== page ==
Montgomery, April 6.

--The people here are pleased at the prospect of a brush, but are afraid President Lincoln will evade a conflict. The firing into the schooner at Charleston brightens all faces.

New Orleans, April 6.

--The news from Washington and New York produced an unwonted excitement. The report that war vessels are to visit the mouth of the Mississippi aroused the whole city.

Dispatches from Washington.

The conversation and speculation with regard to the destination of the ships and troops leaving New York under sealed orders varies according to the views of the spokesmen.--There is no doubt of the fact that the President assured Mr. Baldwin, and other distinguished Union men of Virginia, on Friday evening, that he had no intention of blockading the Southern ports or collecting the revenue, and that he contemplated no act of coercion against any of the seceded States, for the reason that he has no authority or legal power to do either. It may, therefore, be regarded as certain that these movements are not coercive, but merely to place the Government in a position to act as future events may require. I therefore give you the following as the most likely version of the movement:

First--It is asserted that on Thursday last, immediately preceding the issue of the orders for Navy and Army movements, a messenger from Governor Houston arrived in Washington, and had a prolonged interview with the President, delivering a letter from the Governor, which rumor says was a requisition for troops and munitions of war, to enable him to repel the Mexicans and Indians, who were threatening to invade the Texan frontier. It is therefore probable that instead of for coercion they go at the call of the Governor of one or the seceded States, who, although deposed by the Convention, repudiates their action, and still claims to exercise all the powers and functions of the position to which he was elected by the people.

Second--The Powhatan and other vessels of war are probably intended to land forces and military equipments at the Tortugas, which is being made a military depot, from whence troops can be removed promptly if future events shall require them.

These surmises may be or may not be correct, but in view of the declarations of the President that no act of coercion or irritation is intended, are most likely to prove the true version.

Fort Sumter.

It appears that there is serious trouble at Fort Sumter, and that much of the military and naval movement now in rapid progress on the part of the Government here is destined for that quarter. An officer of the army stated to me this afternoon that the first collision would, in all probability, occur in Charleston harbor. The Government, he says, having decided some days ago to evacuate Fort Sumter, were about sending an order detailing how it should-be done, but General Beauregard, who is in command, in conjunction with Gov. Pickens, refused to accept their plan of evacuation. What the order or plan proposed by the Government here was is not fully known, but it is understood that they wanted to leave a small force to protect the property of the United States. This the Carolinians peremptorily refused to agree to. They demanded an unconditional surrender. These facts were laid before the President, who at once decided that unless they accepted the plan or order proposed by the Government, that the fort should not be evacuated, thus compelling them to take it by force.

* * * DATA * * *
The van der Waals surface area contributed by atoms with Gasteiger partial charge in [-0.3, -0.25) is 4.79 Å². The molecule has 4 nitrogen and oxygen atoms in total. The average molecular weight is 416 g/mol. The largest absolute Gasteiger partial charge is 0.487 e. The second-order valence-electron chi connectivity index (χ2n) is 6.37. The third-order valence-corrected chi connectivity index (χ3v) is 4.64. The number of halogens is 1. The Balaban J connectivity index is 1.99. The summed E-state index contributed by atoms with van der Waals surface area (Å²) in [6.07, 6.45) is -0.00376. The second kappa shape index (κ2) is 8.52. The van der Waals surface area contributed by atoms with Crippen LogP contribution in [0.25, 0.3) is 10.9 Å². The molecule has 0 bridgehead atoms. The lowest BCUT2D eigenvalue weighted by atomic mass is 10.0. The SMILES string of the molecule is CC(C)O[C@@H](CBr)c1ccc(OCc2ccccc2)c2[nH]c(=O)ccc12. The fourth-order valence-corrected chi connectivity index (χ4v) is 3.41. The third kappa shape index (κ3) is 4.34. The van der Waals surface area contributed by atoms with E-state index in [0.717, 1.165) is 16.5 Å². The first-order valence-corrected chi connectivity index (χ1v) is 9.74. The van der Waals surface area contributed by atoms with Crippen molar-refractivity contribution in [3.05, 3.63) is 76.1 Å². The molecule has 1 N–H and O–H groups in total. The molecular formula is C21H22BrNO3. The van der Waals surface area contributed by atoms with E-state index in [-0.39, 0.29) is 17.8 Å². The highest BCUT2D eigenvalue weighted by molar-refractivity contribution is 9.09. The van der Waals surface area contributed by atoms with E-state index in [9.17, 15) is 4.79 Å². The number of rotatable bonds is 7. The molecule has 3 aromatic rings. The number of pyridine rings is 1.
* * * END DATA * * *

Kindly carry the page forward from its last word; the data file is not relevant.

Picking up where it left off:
The Southern Commissioners' views.

In conversation last night, Crawford, one of the Commissioners from the Southern Confederacy, said he anticipated only peace, and declared that he spoke advisedly in saying that the Confederate States desired nothing else. But, if Lincoln did not desire peace, they were prepared to accept whatever was in store for them. That they would open civil war rather than submit to coercive execution of any law of this Government, and should maintain their independence at all hazards.--He claims that the Confederate States Government is growing daily in strength, and can afford to wait peaceably for the development of Lincoln's policy. To-day he again declared his conviction that there was nothing in the rumors of warlike movements by the Administration.

The sloop-of-war Pawnee, which sailed this morning with sealed orders, is in complete fighting trim. She carries ten heavy guns and two hundred men. A large quantity of shells and grape-shot were shipped to New York, to-day, from here.

The peace mission of the Virginia Union leaders, who had an interview with the President and members of the Cabinet last evening, for the purpose of urging the continuation of the present military status at Fort Pickens and the foregoing of the collection of the revenue, has proved a failure. Mr. Segar, one of the parties, declared openly this morning that nothing could be done with the Administration.

Lieut. Talbot's mission.

Lieut. Talbot arrived here from Fort Sumter this morning, and reported immediately to the War Department, with dispatches from Major Anderson. The purport of them, of course, is a profound secret with the Administration. Lieut. Talbott was with the Cabinet for several hours, being introduced by the Secretary of War. Immediate action was taken on the subject of Major Anderson's dispatch.

This afternoon the Secretary of War placed in the hands of Lieut. Talbot sealed instructions to Major Anderson, and he left on his return trip to Fort Sumter.